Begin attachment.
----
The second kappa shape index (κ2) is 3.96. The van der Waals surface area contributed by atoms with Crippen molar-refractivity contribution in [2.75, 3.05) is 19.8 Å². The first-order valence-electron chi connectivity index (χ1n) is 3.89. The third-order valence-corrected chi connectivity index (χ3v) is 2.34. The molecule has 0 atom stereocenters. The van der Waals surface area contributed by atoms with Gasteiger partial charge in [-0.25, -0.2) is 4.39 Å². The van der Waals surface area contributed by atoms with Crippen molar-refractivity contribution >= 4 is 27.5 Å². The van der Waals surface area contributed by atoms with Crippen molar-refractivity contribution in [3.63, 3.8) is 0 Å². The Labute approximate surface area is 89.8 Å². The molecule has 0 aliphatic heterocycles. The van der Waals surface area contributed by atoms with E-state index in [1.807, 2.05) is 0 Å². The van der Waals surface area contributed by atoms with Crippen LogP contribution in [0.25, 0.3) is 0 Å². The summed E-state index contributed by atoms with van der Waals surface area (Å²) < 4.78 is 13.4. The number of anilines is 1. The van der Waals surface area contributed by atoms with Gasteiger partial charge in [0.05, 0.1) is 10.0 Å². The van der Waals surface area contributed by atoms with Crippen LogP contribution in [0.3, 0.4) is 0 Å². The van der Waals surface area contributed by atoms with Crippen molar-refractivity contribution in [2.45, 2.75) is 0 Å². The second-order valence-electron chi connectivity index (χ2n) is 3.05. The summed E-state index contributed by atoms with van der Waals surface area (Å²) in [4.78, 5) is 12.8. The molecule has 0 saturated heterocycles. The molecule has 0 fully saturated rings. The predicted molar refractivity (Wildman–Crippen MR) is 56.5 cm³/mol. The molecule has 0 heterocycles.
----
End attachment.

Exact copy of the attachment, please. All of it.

The second kappa shape index (κ2) is 3.96. The van der Waals surface area contributed by atoms with Crippen molar-refractivity contribution in [2.75, 3.05) is 19.8 Å². The first-order valence-electron chi connectivity index (χ1n) is 3.89. The third-order valence-corrected chi connectivity index (χ3v) is 2.34. The molecule has 0 atom stereocenters. The van der Waals surface area contributed by atoms with Gasteiger partial charge in [-0.25, -0.2) is 4.39 Å². The van der Waals surface area contributed by atoms with Crippen molar-refractivity contribution >= 4 is 27.5 Å². The van der Waals surface area contributed by atoms with Crippen molar-refractivity contribution in [3.63, 3.8) is 0 Å². The Labute approximate surface area is 89.8 Å². The molecule has 0 aliphatic heterocycles. The van der Waals surface area contributed by atoms with E-state index in [1.807, 2.05) is 0 Å². The van der Waals surface area contributed by atoms with Crippen LogP contribution in [0.25, 0.3) is 0 Å². The summed E-state index contributed by atoms with van der Waals surface area (Å²) < 4.78 is 13.4. The number of anilines is 1. The van der Waals surface area contributed by atoms with Gasteiger partial charge in [0.05, 0.1) is 10.0 Å². The van der Waals surface area contributed by atoms with Crippen LogP contribution in [0.3, 0.4) is 0 Å². The van der Waals surface area contributed by atoms with Crippen molar-refractivity contribution in [2.45, 2.75) is 0 Å². The second-order valence-electron chi connectivity index (χ2n) is 3.05. The summed E-state index contributed by atoms with van der Waals surface area (Å²) in [4.78, 5) is 12.8. The molecule has 0 saturated heterocycles. The molecule has 0 fully saturated rings. The predicted molar refractivity (Wildman–Crippen MR) is 56.5 cm³/mol. The molecule has 0 heterocycles.